Ian Philpot

After writing People Want to Follow People, I kept having this nagging sensation that I had left something important unexplained (or under-explained). And it didn’t take long before I recognized it.

People want to follow causes.

Think about It

As I mentioned in the other post, people want to follow vision and purpose more than they want to follow people. Vision and purpose are what make a cause, but they generally don’t live on their own.

Some organizations are a cause—like TOMS or Project 7. Some organizations point people to causes—like the American Red Cross or World Vision.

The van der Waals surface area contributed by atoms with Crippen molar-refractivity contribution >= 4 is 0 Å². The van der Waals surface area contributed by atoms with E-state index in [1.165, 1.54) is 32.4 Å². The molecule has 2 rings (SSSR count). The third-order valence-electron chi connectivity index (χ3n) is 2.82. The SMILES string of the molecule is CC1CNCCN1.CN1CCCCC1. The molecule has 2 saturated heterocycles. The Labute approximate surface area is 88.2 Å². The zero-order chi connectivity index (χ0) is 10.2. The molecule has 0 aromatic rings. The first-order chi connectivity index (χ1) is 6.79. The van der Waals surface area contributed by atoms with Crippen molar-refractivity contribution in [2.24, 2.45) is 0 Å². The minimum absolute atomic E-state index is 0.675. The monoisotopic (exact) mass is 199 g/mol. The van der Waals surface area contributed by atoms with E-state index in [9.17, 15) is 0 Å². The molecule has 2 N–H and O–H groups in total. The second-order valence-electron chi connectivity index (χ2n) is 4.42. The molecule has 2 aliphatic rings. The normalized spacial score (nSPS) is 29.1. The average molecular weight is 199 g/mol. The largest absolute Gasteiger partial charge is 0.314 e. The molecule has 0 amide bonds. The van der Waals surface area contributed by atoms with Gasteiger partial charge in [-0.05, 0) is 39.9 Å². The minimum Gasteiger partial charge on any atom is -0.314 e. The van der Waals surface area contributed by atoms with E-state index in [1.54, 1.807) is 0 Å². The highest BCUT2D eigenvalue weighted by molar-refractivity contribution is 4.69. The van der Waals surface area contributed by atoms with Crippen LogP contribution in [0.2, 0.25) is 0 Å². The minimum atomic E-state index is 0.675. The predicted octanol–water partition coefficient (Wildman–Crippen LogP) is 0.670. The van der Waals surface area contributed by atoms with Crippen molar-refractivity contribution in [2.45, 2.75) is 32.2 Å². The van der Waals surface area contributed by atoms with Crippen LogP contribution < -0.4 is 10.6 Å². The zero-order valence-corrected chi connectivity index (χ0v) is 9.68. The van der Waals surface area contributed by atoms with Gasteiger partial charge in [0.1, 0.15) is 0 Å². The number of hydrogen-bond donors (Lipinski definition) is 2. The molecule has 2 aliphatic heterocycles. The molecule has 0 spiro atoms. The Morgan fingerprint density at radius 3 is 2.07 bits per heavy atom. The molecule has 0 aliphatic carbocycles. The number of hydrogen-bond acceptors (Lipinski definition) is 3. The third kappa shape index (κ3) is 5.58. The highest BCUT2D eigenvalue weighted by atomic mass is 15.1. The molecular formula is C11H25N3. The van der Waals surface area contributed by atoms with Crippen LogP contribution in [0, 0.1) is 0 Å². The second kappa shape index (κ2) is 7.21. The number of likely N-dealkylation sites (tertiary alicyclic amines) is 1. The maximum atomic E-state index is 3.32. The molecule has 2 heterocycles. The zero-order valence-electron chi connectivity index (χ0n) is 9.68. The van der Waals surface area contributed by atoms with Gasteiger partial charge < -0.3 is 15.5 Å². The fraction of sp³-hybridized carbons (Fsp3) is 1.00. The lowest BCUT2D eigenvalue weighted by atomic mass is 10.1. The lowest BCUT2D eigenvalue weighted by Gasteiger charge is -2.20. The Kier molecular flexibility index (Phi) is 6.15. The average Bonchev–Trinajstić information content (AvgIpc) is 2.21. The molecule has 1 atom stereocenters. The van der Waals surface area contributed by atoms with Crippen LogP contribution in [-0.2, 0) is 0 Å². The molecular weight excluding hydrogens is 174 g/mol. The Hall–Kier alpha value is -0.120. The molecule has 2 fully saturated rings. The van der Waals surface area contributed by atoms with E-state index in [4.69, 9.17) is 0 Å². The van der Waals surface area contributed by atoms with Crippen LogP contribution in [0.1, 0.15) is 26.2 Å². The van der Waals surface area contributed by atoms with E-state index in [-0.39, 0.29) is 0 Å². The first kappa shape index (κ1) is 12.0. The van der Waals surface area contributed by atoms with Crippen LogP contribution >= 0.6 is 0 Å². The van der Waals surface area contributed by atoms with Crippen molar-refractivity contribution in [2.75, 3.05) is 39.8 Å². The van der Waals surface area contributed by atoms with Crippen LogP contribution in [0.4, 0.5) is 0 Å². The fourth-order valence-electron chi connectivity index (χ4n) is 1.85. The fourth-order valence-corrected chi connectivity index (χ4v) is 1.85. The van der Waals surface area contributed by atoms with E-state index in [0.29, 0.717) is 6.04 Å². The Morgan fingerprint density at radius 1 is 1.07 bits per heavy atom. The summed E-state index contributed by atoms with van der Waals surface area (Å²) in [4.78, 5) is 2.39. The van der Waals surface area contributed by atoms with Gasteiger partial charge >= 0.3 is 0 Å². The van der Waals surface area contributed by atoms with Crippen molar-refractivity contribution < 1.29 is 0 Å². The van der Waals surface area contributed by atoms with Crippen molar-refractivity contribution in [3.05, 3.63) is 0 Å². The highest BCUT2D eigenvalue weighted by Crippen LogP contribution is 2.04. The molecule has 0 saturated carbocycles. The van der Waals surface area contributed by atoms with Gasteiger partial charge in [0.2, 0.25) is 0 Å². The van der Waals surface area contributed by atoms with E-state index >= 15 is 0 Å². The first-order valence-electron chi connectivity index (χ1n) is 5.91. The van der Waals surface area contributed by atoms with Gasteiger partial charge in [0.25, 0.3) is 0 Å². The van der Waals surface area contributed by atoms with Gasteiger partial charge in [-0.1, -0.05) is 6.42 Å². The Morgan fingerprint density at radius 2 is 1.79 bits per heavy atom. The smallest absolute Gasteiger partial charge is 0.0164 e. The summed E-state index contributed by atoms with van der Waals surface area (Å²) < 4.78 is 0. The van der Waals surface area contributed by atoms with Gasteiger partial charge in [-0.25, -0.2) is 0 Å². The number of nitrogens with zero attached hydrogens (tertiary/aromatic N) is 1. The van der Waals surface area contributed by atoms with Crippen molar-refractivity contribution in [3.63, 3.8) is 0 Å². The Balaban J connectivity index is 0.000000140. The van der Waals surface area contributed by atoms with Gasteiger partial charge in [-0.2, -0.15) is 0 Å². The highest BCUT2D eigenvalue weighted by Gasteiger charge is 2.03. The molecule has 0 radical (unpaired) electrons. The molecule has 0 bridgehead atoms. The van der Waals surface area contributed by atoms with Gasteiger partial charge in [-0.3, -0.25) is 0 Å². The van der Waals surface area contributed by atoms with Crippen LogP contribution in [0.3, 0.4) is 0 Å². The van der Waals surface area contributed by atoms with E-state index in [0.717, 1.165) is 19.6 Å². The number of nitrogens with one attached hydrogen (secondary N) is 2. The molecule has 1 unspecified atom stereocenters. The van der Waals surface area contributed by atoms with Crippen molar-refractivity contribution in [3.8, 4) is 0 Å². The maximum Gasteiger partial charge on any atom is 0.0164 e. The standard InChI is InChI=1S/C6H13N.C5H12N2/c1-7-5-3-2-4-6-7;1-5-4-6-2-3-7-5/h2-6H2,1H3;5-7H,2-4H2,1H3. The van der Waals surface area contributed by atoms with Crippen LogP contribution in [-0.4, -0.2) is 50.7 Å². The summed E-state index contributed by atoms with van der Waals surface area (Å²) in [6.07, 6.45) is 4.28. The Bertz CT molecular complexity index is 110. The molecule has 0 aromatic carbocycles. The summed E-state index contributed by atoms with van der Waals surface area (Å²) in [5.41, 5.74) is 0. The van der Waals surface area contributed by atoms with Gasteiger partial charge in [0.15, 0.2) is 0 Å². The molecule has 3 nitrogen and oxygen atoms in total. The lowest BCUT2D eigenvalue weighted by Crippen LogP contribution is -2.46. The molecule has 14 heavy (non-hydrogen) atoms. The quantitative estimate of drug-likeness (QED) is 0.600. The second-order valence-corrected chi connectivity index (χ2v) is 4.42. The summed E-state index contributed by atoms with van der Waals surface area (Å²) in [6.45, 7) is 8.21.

Ultimately, causes can’t live on their own and require people or organizations to point to them.

It’s Generational

The idea of giving money or time to a cause aren’t new. But the millennial generation is growing up in an increasingly global world and in an economy that has disposable income, and that pair has created the opportunity for unique cause-giving.

The reddit community has several subreddits dedicated to cause-giving. One such subreddit (r/Random_Acts_Of_Pizza, aka RAOP) allows people to send pizza to families who don’t have food or can’t afford it.

The internet is littered with causes like RAOP. Just look here or here or here. It’s the new way that people are making a difference.

This I Believe

People want to follow causes because people want to help.

People want to follow causes because people believe that everyone deserves an opportunity at a healthy, happy life.

People want to follow causes because people—at their core—are good.